$4,601.48

$3,759.38

21527.97019

$4,693.51

$3,834.57

21857.8833

$4,787.38

$3,911.26

22193.13659

$4,883.13

$3,989.48

22533.82114

$4,980.79

$4,069.27

22880.02966

$5,080.41

$4,150.66

23231.85649

$5,182.01

$4,233.67

23589.3977

$4,318.34

23952.75102

24322.01599

25,807.93

$44,472

$45,453

$46,454

$47,477

$48,521

$49,587

$50,676

$51,787

$52,922

$54,082

$55,265

$56,474

$57,708

$58,967

$60,254

$61,567

$62,909

$3,097

$9,784

$10,000

$10,220

$10,445

$10,675

$10,909

$11,149

$11,393

$11,643

$11,898

$12,158

$12,424

$12,696

$12,973

$13,256

$13,545

$13,840

$

22,710.98

$34,688

$35,453

$36,234

$37,032

$37,846

$38,678

$39,527

$40,394

$41,280

$42,184

$43,107

$44,049

$45,012

$45,995

$46,998

$48,023

$

22,710.98

Tax Expense
Child Tax Credit

After Tax Income
Roth IRA Distributions
Total After Tax Net Income

$49,069

$

5,500.00

$

5,500.00

$

5,500.00

$

5,500.00

$

5,500.00

$

5,500.00

$

5,500.00

$

5,500.00

$

5,500.00

$

5,500.00

$

5,500.00

$

5,500.00

$

5,500.00

$

5,500.00

$

5,500.00

$

5,500.00

$

5,500.00

$

29,188.35

$

29,953.19

$

30,734.22

$

31,531.77

$

32,346.18

$

33,177.81

$

34,026.99

$

34,894.11

$

35,779.53

$

36,683.62

$

37,606.78

$

38,549.40

$

39,511.87

$

40,494.61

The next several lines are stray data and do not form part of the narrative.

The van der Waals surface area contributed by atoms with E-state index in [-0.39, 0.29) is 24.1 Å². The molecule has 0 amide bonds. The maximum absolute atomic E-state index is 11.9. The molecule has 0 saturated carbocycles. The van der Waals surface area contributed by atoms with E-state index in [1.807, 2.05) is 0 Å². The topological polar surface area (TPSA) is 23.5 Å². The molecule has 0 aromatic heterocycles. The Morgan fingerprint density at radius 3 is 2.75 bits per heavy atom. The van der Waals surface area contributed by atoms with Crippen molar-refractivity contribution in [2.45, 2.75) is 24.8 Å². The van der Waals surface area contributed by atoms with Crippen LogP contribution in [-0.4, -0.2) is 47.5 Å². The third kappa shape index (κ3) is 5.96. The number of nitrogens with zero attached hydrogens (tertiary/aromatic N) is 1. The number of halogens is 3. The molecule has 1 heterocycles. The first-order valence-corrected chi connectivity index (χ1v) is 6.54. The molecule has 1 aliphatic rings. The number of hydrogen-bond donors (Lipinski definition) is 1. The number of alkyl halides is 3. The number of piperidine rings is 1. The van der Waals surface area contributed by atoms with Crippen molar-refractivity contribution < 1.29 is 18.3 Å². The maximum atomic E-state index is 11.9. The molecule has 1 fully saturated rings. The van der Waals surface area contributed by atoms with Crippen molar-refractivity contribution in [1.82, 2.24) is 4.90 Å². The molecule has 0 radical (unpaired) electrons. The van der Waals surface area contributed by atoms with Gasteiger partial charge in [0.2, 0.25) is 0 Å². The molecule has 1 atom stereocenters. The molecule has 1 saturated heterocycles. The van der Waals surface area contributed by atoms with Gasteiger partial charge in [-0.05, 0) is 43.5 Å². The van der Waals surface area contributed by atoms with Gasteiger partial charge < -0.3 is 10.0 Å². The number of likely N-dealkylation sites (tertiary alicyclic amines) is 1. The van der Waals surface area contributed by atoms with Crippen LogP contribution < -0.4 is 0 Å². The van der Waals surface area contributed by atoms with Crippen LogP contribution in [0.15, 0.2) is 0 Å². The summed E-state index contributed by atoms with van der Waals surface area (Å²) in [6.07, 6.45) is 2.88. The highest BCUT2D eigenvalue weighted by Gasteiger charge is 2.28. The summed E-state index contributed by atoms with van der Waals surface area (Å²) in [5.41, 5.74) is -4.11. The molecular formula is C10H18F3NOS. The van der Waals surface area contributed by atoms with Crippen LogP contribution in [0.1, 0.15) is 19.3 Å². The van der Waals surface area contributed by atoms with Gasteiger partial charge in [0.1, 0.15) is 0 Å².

$

41,498.04

$

42,522.58

$

43,568.66

Expenses
Rent

$6,000

$6,000

$6,000

$6,000

$6,000

$6,000

$6,000

Utilities

$1,680

$1,730

$1,782

$1,836

$1,891

$1,948

$2,006

$2,066

$2,128

$2,192

$2,258

$2,326

$2,395

$2,467

$2,541

$2,617

$2,696

$2,777

Food

$2,000

$2,060

$2,122

$2,185

$2,251

$2,319

$2,388

$2,460

$2,534

$2,610

$2,688

$2,768

$2,852

$2,937

$3,025

$3,116

$3,209

$3,306

Health Care

$2,400

$2,472

$2,546

$2,623

$2,701

$2,782

$2,866

$2,952

$3,040

$3,131

$3,225

$3,322

$3,422

$3,524

$3,630

$3,739

$3,851

$3,967

Travel

$1,560

$1,607

$1,655

$1,705

$1,756

$1,808

$1,863

$1,919

$1,976

$2,035

$2,097

$2,159

$2,224

$2,291

$2,360

$2,430

$2,503

$2,578

$6,441

$6,461

$6,461

$6,441

$6,441

$1,000

$1,000

$1,000

$1,000

$1,000

$1,000

$1,000

$1,000

$1,000

$1,000

$8,699

$56

$58

$60

$61

$63

$65

$67

$69

$71

$73

$76

$78

$80

$83

$85

$88

$4,745

$4,745

$4,745

$4,745

$4,745

$4,745

$4,745

$4,745

$4,745

$4,745

$4,745

$222

$222

$222

$222

$222

Vehicle
Miscellaneous

$53

$55

Mortgage
Student Loan Payments

$222

Other
Total Expenses

$222

$222

$222

$200

$206

$212

$219

$225

$232

$239

$246

$253

$261

$269

$277

$285

$294

$303

$312

$321

$331

$13,893

$14,130

$21,037

$21,308

$21,567